"Teachers want kids to ask for help if they are struggling, but they rarely make those expectations explicit. That leaves kids to figure out when and how to ask for help," Calarco explained.

In another related project, Calarco found that children learn whether and how to ask for help at school, in part, through the training that they receive from their parents at home. She noted that, "unlike their working-class counterparts, middle-class parents explicitly encourage children to feel comfortable asking for help from teachers, and also deliberately coach children on the language and strategies to use in making these requests."

As a result, middle-class children came to school better equipped to secure the support that they needed to complete their assignments quickly and correctly, and also appeared more engaged in the learning process.

Calarco said that while teachers don't mean to privilege some children over others, they tend to be more responsive to middle-class children's help-seeking styles, giving those who ask for help more attention and support in the classroom, and also seeing them as more "proactive" learners.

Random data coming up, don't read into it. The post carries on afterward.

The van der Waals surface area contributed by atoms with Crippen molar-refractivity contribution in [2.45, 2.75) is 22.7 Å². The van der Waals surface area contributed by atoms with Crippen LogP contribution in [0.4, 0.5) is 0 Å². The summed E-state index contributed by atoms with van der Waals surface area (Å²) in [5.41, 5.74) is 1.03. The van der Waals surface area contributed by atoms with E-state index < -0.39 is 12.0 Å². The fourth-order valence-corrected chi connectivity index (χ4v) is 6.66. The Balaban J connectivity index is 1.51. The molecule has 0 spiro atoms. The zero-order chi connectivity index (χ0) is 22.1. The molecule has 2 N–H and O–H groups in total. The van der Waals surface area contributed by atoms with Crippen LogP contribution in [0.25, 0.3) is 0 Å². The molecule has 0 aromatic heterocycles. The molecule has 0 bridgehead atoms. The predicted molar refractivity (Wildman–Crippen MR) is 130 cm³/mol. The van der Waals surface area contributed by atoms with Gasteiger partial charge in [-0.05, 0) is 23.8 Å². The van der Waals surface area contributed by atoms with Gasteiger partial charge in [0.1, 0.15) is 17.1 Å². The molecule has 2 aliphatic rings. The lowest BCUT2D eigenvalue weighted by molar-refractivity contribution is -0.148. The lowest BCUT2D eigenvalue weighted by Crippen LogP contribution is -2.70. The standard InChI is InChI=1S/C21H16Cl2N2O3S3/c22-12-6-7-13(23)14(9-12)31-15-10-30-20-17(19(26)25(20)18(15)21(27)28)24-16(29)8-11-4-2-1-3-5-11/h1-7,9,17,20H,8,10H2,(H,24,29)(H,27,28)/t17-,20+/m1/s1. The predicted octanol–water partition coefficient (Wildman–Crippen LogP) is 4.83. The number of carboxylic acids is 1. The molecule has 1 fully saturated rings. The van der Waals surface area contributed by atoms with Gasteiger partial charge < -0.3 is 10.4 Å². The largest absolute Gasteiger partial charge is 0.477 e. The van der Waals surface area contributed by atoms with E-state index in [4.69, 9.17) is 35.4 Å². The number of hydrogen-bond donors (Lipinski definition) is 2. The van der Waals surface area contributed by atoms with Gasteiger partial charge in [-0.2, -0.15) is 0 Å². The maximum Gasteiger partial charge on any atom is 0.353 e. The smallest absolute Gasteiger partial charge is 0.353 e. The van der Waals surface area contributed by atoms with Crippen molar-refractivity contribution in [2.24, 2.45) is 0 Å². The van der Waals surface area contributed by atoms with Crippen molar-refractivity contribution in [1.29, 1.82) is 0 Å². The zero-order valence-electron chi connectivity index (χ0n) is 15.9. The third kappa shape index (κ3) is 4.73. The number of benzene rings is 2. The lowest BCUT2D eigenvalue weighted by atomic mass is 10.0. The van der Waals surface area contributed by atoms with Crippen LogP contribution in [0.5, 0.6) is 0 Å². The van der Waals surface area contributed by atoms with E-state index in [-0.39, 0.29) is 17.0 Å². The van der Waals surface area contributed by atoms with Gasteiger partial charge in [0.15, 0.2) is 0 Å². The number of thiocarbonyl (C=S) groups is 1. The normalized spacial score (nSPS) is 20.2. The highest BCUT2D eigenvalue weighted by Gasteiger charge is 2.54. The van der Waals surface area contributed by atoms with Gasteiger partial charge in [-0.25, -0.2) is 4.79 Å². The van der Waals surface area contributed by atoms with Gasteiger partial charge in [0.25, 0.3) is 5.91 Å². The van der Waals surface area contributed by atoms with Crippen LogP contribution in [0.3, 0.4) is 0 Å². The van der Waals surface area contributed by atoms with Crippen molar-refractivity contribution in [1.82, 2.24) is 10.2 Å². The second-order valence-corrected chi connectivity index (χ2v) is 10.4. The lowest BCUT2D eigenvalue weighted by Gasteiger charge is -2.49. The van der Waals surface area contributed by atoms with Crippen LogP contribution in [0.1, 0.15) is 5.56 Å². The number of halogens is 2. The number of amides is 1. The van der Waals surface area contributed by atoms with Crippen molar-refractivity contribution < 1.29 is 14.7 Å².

"What that means is that middle-class kids' help-seeking skills and strategies effectively become a form of 'cultural capital' in the classroom—by activating those resources, middle-class kids can secure their own advantages in the classroom," she explained. "It also means that children play a more active role in stratification than previous research has recognized."

The ASR study concludes that inequalities in education are not just the product of differences in the resources that families and schools provide for children; they also reflect differences in the resources that children can secure for themselves in the classroom.

About the American Sociological Association and the American Sociological Review

The American Sociological Association (http://www.asanet.org), founded in 1905, is a non-profit membership association dedicated to serving sociologists in their work, advancing sociology as a science and profession, and promoting the contributions to and use of sociology by society. The American Sociological Review is the ASA's flagship journal.